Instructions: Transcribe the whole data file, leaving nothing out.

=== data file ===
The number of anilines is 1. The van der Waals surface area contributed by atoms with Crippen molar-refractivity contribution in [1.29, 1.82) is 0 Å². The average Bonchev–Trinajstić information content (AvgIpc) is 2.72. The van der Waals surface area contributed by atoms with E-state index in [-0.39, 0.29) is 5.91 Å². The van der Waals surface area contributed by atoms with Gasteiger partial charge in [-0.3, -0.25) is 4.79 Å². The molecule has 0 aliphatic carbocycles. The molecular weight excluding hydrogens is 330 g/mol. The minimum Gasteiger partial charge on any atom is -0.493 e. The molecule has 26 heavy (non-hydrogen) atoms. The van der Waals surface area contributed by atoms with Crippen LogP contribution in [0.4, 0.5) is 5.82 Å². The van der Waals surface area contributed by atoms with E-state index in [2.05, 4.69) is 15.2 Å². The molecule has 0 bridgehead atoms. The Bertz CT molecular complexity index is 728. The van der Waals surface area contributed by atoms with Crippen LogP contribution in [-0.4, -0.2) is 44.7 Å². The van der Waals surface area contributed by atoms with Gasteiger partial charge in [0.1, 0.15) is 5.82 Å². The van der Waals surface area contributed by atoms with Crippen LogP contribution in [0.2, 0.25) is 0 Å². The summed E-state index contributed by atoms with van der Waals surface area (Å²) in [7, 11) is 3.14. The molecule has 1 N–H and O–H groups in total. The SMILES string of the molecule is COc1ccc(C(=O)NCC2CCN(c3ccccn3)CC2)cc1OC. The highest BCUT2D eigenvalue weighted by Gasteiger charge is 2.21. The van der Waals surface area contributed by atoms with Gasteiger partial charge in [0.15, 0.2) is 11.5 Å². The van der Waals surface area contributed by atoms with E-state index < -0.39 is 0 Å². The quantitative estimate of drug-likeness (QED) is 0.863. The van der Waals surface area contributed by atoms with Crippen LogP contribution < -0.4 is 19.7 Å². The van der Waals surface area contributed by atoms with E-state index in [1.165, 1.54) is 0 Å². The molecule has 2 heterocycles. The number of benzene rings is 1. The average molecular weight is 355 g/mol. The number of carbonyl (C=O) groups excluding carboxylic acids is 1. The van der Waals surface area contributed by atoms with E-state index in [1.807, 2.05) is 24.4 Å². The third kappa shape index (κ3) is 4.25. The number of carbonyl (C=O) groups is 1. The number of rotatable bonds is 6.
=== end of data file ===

The number of anilines is 1. The van der Waals surface area contributed by atoms with Crippen molar-refractivity contribution in [1.29, 1.82) is 0 Å². The average Bonchev–Trinajstić information content (AvgIpc) is 2.72. The van der Waals surface area contributed by atoms with E-state index in [-0.39, 0.29) is 5.91 Å². The van der Waals surface area contributed by atoms with Gasteiger partial charge in [-0.3, -0.25) is 4.79 Å². The molecule has 0 aliphatic carbocycles. The molecular weight excluding hydrogens is 330 g/mol. The minimum Gasteiger partial charge on any atom is -0.493 e. The molecule has 26 heavy (non-hydrogen) atoms. The van der Waals surface area contributed by atoms with Crippen LogP contribution in [0.4, 0.5) is 5.82 Å². The van der Waals surface area contributed by atoms with E-state index in [2.05, 4.69) is 15.2 Å². The molecule has 0 bridgehead atoms. The Bertz CT molecular complexity index is 728. The van der Waals surface area contributed by atoms with Crippen LogP contribution in [-0.4, -0.2) is 44.7 Å². The van der Waals surface area contributed by atoms with Gasteiger partial charge in [0.1, 0.15) is 5.82 Å². The van der Waals surface area contributed by atoms with Crippen LogP contribution in [0.2, 0.25) is 0 Å². The summed E-state index contributed by atoms with van der Waals surface area (Å²) in [7, 11) is 3.14. The molecule has 1 N–H and O–H groups in total. The SMILES string of the molecule is COc1ccc(C(=O)NCC2CCN(c3ccccn3)CC2)cc1OC. The highest BCUT2D eigenvalue weighted by Gasteiger charge is 2.21. The van der Waals surface area contributed by atoms with Gasteiger partial charge in [0.15, 0.2) is 11.5 Å². The van der Waals surface area contributed by atoms with E-state index < -0.39 is 0 Å². The quantitative estimate of drug-likeness (QED) is 0.863. The van der Waals surface area contributed by atoms with Crippen LogP contribution < -0.4 is 19.7 Å². The van der Waals surface area contributed by atoms with E-state index in [1.165, 1.54) is 0 Å². The molecule has 2 heterocycles. The number of benzene rings is 1. The average molecular weight is 355 g/mol. The number of carbonyl (C=O) groups excluding carboxylic acids is 1. The van der Waals surface area contributed by atoms with E-state index in [1.807, 2.05) is 24.4 Å². The third kappa shape index (κ3) is 4.25. The number of carbonyl (C=O) groups is 1. The number of rotatable bonds is 6.